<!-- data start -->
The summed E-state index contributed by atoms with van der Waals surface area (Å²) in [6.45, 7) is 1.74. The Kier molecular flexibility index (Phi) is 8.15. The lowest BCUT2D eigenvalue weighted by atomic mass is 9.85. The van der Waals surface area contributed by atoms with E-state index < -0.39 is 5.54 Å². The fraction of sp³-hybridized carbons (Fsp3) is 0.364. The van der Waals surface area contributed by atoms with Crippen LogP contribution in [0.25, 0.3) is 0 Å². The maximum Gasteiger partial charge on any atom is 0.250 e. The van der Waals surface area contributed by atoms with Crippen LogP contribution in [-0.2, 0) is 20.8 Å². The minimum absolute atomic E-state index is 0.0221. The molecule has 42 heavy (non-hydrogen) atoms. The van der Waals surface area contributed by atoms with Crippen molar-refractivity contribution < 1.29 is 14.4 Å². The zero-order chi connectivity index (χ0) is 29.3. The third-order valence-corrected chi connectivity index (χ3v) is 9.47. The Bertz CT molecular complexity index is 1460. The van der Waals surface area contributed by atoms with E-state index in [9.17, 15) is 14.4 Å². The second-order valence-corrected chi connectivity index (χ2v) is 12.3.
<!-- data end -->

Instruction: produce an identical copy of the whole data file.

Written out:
The summed E-state index contributed by atoms with van der Waals surface area (Å²) in [6.45, 7) is 1.74. The Kier molecular flexibility index (Phi) is 8.15. The lowest BCUT2D eigenvalue weighted by atomic mass is 9.85. The van der Waals surface area contributed by atoms with E-state index < -0.39 is 5.54 Å². The fraction of sp³-hybridized carbons (Fsp3) is 0.364. The van der Waals surface area contributed by atoms with Crippen LogP contribution in [0.25, 0.3) is 0 Å². The maximum Gasteiger partial charge on any atom is 0.250 e. The van der Waals surface area contributed by atoms with Crippen LogP contribution in [-0.2, 0) is 20.8 Å². The minimum absolute atomic E-state index is 0.0221. The molecule has 42 heavy (non-hydrogen) atoms. The van der Waals surface area contributed by atoms with Crippen molar-refractivity contribution < 1.29 is 14.4 Å². The zero-order chi connectivity index (χ0) is 29.3. The third-order valence-corrected chi connectivity index (χ3v) is 9.47. The Bertz CT molecular complexity index is 1460. The van der Waals surface area contributed by atoms with E-state index in [9.17, 15) is 14.4 Å². The second-order valence-corrected chi connectivity index (χ2v) is 12.3.